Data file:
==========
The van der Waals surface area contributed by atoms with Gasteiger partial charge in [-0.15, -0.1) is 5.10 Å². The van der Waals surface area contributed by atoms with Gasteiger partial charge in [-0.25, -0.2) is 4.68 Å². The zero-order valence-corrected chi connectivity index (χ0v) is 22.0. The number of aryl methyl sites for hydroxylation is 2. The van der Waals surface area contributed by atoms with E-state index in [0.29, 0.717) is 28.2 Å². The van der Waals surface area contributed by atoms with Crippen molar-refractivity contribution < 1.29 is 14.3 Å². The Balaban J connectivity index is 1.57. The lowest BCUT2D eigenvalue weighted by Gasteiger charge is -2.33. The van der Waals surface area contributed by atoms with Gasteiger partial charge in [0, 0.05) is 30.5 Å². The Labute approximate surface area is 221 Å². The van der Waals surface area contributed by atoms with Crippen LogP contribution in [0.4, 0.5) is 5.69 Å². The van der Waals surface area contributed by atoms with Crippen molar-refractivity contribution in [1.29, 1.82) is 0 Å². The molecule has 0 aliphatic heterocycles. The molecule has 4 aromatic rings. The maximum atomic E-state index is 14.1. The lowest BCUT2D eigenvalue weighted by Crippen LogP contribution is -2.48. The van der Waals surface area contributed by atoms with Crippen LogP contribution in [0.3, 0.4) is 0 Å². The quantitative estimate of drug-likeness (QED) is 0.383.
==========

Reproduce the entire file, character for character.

The van der Waals surface area contributed by atoms with Gasteiger partial charge in [-0.15, -0.1) is 5.10 Å². The van der Waals surface area contributed by atoms with Gasteiger partial charge in [-0.25, -0.2) is 4.68 Å². The zero-order valence-corrected chi connectivity index (χ0v) is 22.0. The number of aryl methyl sites for hydroxylation is 2. The van der Waals surface area contributed by atoms with E-state index in [0.29, 0.717) is 28.2 Å². The van der Waals surface area contributed by atoms with Crippen molar-refractivity contribution < 1.29 is 14.3 Å². The Balaban J connectivity index is 1.57. The lowest BCUT2D eigenvalue weighted by Gasteiger charge is -2.33. The van der Waals surface area contributed by atoms with Gasteiger partial charge in [0, 0.05) is 30.5 Å². The Labute approximate surface area is 221 Å². The van der Waals surface area contributed by atoms with Crippen LogP contribution in [0.4, 0.5) is 5.69 Å². The van der Waals surface area contributed by atoms with Crippen molar-refractivity contribution in [1.29, 1.82) is 0 Å². The molecule has 0 aliphatic heterocycles. The molecule has 4 aromatic rings. The maximum atomic E-state index is 14.1. The lowest BCUT2D eigenvalue weighted by Crippen LogP contribution is -2.48. The van der Waals surface area contributed by atoms with Crippen LogP contribution in [0.3, 0.4) is 0 Å². The quantitative estimate of drug-likeness (QED) is 0.383.